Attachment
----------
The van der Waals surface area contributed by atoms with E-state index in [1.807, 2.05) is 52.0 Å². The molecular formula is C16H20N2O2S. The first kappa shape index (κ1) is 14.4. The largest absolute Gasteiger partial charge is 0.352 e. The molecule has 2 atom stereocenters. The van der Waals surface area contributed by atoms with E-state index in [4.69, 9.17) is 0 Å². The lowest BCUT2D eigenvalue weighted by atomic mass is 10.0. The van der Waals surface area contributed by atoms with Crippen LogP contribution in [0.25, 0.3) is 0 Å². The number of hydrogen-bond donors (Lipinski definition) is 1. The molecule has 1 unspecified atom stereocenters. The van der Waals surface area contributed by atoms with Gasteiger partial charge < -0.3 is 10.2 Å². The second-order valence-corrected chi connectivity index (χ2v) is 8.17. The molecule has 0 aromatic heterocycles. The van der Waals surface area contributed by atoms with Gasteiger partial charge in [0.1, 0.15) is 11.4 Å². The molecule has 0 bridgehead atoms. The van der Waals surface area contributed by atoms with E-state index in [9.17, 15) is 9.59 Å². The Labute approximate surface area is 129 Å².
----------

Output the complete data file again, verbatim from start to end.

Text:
The van der Waals surface area contributed by atoms with E-state index in [1.807, 2.05) is 52.0 Å². The molecular formula is C16H20N2O2S. The first kappa shape index (κ1) is 14.4. The largest absolute Gasteiger partial charge is 0.352 e. The molecule has 2 atom stereocenters. The van der Waals surface area contributed by atoms with E-state index in [4.69, 9.17) is 0 Å². The lowest BCUT2D eigenvalue weighted by atomic mass is 10.0. The van der Waals surface area contributed by atoms with Crippen LogP contribution in [0.25, 0.3) is 0 Å². The number of hydrogen-bond donors (Lipinski definition) is 1. The molecule has 1 unspecified atom stereocenters. The van der Waals surface area contributed by atoms with Gasteiger partial charge < -0.3 is 10.2 Å². The second-order valence-corrected chi connectivity index (χ2v) is 8.17. The molecule has 0 aromatic heterocycles. The van der Waals surface area contributed by atoms with Gasteiger partial charge in [0.1, 0.15) is 11.4 Å². The molecule has 0 bridgehead atoms. The van der Waals surface area contributed by atoms with E-state index in [9.17, 15) is 9.59 Å². The Labute approximate surface area is 129 Å².